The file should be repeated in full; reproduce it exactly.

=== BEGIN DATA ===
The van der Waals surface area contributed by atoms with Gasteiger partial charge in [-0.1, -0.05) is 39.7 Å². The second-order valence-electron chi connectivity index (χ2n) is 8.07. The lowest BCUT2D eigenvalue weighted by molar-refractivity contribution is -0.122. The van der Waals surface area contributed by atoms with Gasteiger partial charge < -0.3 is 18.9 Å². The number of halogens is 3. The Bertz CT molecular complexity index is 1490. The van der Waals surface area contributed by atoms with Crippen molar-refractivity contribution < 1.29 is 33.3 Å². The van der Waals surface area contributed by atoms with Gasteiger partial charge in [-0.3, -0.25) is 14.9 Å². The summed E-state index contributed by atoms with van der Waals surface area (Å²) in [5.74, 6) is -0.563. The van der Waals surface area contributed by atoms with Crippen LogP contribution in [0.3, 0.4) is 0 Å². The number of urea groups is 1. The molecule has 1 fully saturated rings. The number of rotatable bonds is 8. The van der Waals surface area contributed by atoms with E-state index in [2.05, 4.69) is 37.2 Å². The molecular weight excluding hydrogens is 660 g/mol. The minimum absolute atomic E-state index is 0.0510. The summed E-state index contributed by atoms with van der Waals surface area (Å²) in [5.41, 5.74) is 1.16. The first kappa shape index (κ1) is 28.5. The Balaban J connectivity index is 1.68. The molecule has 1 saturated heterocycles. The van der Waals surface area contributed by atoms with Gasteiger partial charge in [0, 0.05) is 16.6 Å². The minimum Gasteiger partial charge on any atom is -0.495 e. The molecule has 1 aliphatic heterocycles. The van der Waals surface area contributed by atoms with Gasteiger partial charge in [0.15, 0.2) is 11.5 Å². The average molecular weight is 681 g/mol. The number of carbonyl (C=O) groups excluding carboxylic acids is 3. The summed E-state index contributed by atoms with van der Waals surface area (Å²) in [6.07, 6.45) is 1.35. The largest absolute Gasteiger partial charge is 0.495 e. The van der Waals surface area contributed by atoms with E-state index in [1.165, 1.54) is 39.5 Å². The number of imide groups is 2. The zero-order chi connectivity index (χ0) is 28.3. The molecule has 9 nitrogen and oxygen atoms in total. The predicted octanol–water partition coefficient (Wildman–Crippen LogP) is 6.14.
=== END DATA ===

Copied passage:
The van der Waals surface area contributed by atoms with Gasteiger partial charge in [-0.1, -0.05) is 39.7 Å². The second-order valence-electron chi connectivity index (χ2n) is 8.07. The lowest BCUT2D eigenvalue weighted by molar-refractivity contribution is -0.122. The van der Waals surface area contributed by atoms with Gasteiger partial charge < -0.3 is 18.9 Å². The number of halogens is 3. The Bertz CT molecular complexity index is 1490. The van der Waals surface area contributed by atoms with Crippen molar-refractivity contribution < 1.29 is 33.3 Å². The van der Waals surface area contributed by atoms with Gasteiger partial charge in [-0.3, -0.25) is 14.9 Å². The summed E-state index contributed by atoms with van der Waals surface area (Å²) in [5.74, 6) is -0.563. The van der Waals surface area contributed by atoms with Crippen LogP contribution in [0.3, 0.4) is 0 Å². The number of urea groups is 1. The molecule has 1 fully saturated rings. The number of rotatable bonds is 8. The van der Waals surface area contributed by atoms with E-state index in [2.05, 4.69) is 37.2 Å². The molecular weight excluding hydrogens is 660 g/mol. The minimum absolute atomic E-state index is 0.0510. The summed E-state index contributed by atoms with van der Waals surface area (Å²) in [5.41, 5.74) is 1.16. The first kappa shape index (κ1) is 28.5. The Balaban J connectivity index is 1.68. The molecule has 1 saturated heterocycles. The van der Waals surface area contributed by atoms with Gasteiger partial charge in [0, 0.05) is 16.6 Å². The minimum Gasteiger partial charge on any atom is -0.495 e. The molecule has 1 aliphatic heterocycles. The van der Waals surface area contributed by atoms with Gasteiger partial charge in [0.15, 0.2) is 11.5 Å². The average molecular weight is 681 g/mol. The number of carbonyl (C=O) groups excluding carboxylic acids is 3. The summed E-state index contributed by atoms with van der Waals surface area (Å²) in [6.07, 6.45) is 1.35. The largest absolute Gasteiger partial charge is 0.495 e. The van der Waals surface area contributed by atoms with E-state index in [1.165, 1.54) is 39.5 Å². The number of imide groups is 2. The zero-order chi connectivity index (χ0) is 28.3. The molecule has 9 nitrogen and oxygen atoms in total. The predicted octanol–water partition coefficient (Wildman–Crippen LogP) is 6.14.